Indian and South Asian food in the UK is improving, and reflecting the authentic flavours, techniques and regional differences of that part of the world better. Hurrah!
But with that has also come a realisation that standardisation is creeping in. I’ve held back my opinions on Indian and South Asian food, partly because I wanted to understand how and why this was happening, here and in India.
Here are some musings …
In so many part of the world the cry for ‘diversity’ is being heard ever louder.
There’s a solid reason for this, and food is one way of understanding why the cries are as loud as they are.
“The circumstances which surround different classes and individuals, and shape their characters, are daily becoming more assimilated. Formerly, different ranks, different neighbourhoods, different trades and professions lived in what might be called different worlds; at present, to a great degree in the same. Comparatively speaking, they now read the same things, listen to the same things, see the same things, go to the same places, have their hopes and fears directed to the same objects, have the same rights and liberties, and the same means of asserting them.”
John Stuart Mill – On Liberty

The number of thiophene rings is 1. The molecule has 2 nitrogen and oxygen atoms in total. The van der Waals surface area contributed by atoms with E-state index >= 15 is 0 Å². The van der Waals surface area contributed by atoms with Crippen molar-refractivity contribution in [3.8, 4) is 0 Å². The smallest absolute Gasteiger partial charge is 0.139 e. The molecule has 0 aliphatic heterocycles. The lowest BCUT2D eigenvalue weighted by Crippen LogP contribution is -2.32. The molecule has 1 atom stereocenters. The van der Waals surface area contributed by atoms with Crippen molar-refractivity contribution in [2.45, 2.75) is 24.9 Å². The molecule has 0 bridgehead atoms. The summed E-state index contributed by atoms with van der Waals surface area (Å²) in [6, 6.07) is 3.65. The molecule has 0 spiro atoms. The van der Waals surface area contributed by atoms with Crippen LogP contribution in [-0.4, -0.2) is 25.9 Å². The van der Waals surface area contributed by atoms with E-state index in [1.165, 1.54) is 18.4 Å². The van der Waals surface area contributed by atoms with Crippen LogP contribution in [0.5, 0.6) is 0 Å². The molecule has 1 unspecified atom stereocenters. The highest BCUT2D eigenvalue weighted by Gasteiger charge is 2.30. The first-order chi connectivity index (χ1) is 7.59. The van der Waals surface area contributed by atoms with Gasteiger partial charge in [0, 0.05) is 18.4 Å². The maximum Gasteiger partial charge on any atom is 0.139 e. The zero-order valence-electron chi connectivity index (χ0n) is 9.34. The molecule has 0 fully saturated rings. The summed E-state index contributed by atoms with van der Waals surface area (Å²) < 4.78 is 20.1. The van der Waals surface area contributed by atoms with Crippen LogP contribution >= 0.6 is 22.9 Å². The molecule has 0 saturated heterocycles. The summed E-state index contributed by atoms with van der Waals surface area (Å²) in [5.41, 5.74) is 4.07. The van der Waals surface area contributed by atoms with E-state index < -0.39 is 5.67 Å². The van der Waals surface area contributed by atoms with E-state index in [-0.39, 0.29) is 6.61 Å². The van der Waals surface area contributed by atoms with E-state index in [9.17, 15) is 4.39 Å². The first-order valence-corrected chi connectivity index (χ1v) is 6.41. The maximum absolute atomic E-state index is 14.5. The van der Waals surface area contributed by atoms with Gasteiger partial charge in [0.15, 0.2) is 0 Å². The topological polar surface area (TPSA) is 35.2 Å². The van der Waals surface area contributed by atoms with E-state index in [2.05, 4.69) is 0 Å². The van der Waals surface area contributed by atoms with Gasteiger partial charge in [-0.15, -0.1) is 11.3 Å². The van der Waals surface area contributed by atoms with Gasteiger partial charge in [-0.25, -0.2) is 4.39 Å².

On a recent trip to India, after a gap of many decades, what struck me most was just how hard everyone worked. Industrious, capable, bright and go-getting, everyone was hard at work, making a buck and largely doing so with good humour. Yet there were differences in people; in classes, income groups, religions and observance, expectations, educational attainment, health, the way they dressed … human diversity. Yet on that same trip, I also noticed that every restaurant or cafe I visited in North India served a startlingly similar menu, albeit with very slight variations in spicing and presentation.
As a child, I always recalled that our family motto “good food is everything“, was also paired with the unspoken understanding that ‘our food’ was distinct from other families’ food. This difference wasn’t rooted in snootiness or separation, but just a simple understanding that each family had its own distinct food culture. The distinctions among families with Hindu roots were partly caste based, and also custom bound. In the face of invasion by Muslim overlords, the distinctions announced a kind of resistance too. But over time, especially in the Punjab, the Mughlai imprint became harder to shake off, chicken and lamb was eaten, dishes evolved.
So, is Mill right? Is the standardisation of the means of production, communication and, at least in theory, rights and liberties leading to a standardisation in food culture? (BTW – rights and liberties are NOT under question here)